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Inner Space

Can a building’s architecture support better teaching and learning? Professors in Halligan Hall hope so.

A $4 million renovation has just been completed in the building, which houses two School of Engineering departments that are rapidly growing in popularity: computer science and electrical and computer engineering.

One of the cornerstones of the project is the creation of several open spaces meant to foster collaboration. The new spaces are furnished with comfortable chairs that can be moved into clusters and have whiteboards on the walls, for sketching out ideas. A kitchenette for students and faculty is strategically located nearby.

“You really can’t overestimate the benefits of random collision, people bumping into one another over coffee or at lunch, in places other than the office,” says Eric Miller, a professor and chair of electrical and computer engineering. “The spaces that have opened up will help foster that. It will provide a central location where people will collide, and hopefully interesting things will happen.”

Computer science professor Carla Brodley agrees. “The shortest route to get to offices from one side of the building to the other is through the collaboration space,” she says. “And that’s a good thing.” Brodley, who served as chair of her department until returning to full-time teaching and research at the start of this academic year, sees tremendous value in faculty, undergraduates, and graduate students having more room to share ideas and work together. Collaboration is central to teaching, research, and jobs in the industry, she says, so professors regularly assign class projects that involve group problem-solving.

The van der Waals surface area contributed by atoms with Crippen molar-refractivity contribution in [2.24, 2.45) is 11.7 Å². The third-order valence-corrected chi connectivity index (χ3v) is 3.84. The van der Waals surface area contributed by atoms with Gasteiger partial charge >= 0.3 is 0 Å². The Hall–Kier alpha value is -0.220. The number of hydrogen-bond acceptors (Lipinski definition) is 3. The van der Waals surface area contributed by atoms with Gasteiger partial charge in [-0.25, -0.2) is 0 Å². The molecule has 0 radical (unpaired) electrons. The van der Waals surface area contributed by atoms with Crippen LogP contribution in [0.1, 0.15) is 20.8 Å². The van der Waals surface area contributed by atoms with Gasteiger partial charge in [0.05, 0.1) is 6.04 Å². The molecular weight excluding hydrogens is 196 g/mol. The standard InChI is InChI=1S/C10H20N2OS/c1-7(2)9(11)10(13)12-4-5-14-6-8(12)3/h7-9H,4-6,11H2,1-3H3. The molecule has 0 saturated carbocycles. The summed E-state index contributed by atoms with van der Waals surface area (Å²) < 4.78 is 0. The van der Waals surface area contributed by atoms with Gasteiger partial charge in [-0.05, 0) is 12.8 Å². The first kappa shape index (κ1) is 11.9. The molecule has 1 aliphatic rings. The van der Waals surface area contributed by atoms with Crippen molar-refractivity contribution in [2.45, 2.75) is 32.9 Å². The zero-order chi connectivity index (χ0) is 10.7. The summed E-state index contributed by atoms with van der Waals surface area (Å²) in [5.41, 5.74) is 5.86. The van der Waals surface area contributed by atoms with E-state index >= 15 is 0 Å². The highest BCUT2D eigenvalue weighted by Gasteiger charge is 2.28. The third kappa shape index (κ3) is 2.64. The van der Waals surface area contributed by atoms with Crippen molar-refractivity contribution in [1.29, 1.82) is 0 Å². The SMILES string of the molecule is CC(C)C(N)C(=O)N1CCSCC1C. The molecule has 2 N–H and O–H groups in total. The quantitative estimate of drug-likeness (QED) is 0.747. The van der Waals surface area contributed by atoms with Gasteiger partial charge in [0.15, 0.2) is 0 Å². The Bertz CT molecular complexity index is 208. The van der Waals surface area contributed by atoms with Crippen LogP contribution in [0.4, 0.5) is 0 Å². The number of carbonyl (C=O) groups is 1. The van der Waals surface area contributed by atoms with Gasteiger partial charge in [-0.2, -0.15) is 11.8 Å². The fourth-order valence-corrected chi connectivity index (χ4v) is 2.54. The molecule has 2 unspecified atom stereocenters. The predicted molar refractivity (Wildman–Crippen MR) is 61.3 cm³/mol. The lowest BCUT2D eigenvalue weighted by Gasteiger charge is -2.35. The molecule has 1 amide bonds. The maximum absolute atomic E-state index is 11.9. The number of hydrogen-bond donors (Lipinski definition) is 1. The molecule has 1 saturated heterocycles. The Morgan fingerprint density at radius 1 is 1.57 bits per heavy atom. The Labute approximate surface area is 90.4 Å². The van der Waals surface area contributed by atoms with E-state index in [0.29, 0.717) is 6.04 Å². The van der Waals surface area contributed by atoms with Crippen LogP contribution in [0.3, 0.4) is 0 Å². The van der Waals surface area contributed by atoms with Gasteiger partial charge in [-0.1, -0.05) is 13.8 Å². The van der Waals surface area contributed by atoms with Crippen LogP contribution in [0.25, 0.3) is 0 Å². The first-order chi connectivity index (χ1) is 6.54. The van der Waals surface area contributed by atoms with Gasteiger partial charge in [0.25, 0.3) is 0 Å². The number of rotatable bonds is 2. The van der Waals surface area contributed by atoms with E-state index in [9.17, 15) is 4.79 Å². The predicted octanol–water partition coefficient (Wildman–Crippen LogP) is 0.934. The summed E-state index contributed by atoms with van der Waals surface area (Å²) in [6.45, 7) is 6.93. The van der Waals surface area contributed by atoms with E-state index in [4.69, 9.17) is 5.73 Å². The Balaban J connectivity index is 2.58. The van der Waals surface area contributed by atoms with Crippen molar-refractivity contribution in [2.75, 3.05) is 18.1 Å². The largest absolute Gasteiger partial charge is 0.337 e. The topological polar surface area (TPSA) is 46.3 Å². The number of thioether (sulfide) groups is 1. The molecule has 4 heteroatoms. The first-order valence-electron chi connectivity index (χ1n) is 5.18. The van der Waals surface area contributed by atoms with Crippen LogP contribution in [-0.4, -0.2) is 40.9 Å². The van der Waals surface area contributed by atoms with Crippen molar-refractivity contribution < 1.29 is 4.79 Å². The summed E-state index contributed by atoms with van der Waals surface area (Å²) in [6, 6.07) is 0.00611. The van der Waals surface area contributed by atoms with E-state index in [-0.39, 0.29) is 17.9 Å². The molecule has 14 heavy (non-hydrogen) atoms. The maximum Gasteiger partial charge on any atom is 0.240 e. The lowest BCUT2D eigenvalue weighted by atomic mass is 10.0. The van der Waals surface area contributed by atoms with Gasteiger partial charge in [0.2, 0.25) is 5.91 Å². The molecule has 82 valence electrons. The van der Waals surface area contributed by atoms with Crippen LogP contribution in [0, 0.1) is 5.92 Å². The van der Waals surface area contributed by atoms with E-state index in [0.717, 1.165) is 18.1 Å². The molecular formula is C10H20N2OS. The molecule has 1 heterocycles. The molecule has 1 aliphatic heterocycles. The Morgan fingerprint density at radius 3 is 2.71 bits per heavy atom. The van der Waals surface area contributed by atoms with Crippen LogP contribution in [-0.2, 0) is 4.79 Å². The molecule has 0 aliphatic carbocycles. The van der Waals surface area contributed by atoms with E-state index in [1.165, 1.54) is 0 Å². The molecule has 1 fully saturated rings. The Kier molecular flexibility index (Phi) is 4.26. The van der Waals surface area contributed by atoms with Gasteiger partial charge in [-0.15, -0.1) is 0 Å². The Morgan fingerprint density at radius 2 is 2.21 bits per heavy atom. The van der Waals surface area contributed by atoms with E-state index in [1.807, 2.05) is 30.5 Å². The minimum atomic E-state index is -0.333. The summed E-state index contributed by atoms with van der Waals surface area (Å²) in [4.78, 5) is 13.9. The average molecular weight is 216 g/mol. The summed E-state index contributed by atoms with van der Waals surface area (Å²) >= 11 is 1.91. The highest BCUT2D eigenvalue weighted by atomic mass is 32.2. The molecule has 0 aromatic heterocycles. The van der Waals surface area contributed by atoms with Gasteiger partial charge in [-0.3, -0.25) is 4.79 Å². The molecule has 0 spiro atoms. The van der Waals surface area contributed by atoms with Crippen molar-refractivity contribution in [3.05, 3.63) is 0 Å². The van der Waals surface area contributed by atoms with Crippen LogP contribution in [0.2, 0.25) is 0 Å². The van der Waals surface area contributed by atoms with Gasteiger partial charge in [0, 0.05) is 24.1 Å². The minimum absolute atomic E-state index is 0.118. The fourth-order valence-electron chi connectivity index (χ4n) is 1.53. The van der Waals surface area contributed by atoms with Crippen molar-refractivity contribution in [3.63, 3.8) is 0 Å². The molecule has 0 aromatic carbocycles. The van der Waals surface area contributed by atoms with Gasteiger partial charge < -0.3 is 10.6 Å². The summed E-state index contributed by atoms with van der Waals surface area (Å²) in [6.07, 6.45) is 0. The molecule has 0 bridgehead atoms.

Once they are in the workforce, Tufts graduates are “going to work with a team to develop a product,” Brodley says. “A big part of computer science is learning to work collaboratively.”

Even before the building enhancements, Tufts students have been embracing this team approach—and flocking to the classrooms and corridors of Halligan. The building is a hub of student activity 24 hours a day; on any given night, all computers are taken and students are camped out in classrooms with their laptops. The expansive new conference rooms, as well as the new collaboration space, will ease the congestion. And more natural light, filtered through solar tubes, makes the interior more inviting.

As computer technologies have become increasingly important to the global economy, the computer science department has seen a 67 percent jump in enrollment in classes over the past three years, Brodley says. Its doctoral program has grown from 11 Ph.D. students in 2002 to 44 in 2013. In electrical and computer engineering, the number of funded research assistants grew from fewer than five in 2005 to more than 20 in 2013. Both the computer science and the electrical and computer engineering departments have seen a significant increase in research over the past decade, with even greater involvement of undergraduates.

Students leaving Tufts with a bachelor’s degree in computer science have gone on to graduate schools such as Princeton, Brown, and Berkeley, while others have joined companies such as Google, IBM, Microsoft, TripAdvisor, LinkedIn, and Facebook, with a mean starting salary for new graduates of $95,000. Similarly, graduates with degrees in electrical and computer engineering are employed at companies such as Apple, Microsoft, Intel, and MathWorks, or have gone on to attend graduate schools including MIT, Stanford, Harvard, and Duke.

Faculty members are hopeful that such successes will only grow, now that the space in Halligan Hall is renovated to encourage collaborative learning and team-based problem solving among the next generation of engineering leaders. And professors like Brodley and Miller hope that future investments will make the space even better. On the top of Brodley’s wish list? “State-of-the-art classrooms, with lots of outlets for laptops.”

To learn more about supporting the renovation at Halligan Hall and naming opportunities, contact Cindy LuBien, senior director of development for the School of Engineering, at 617.627.4512 or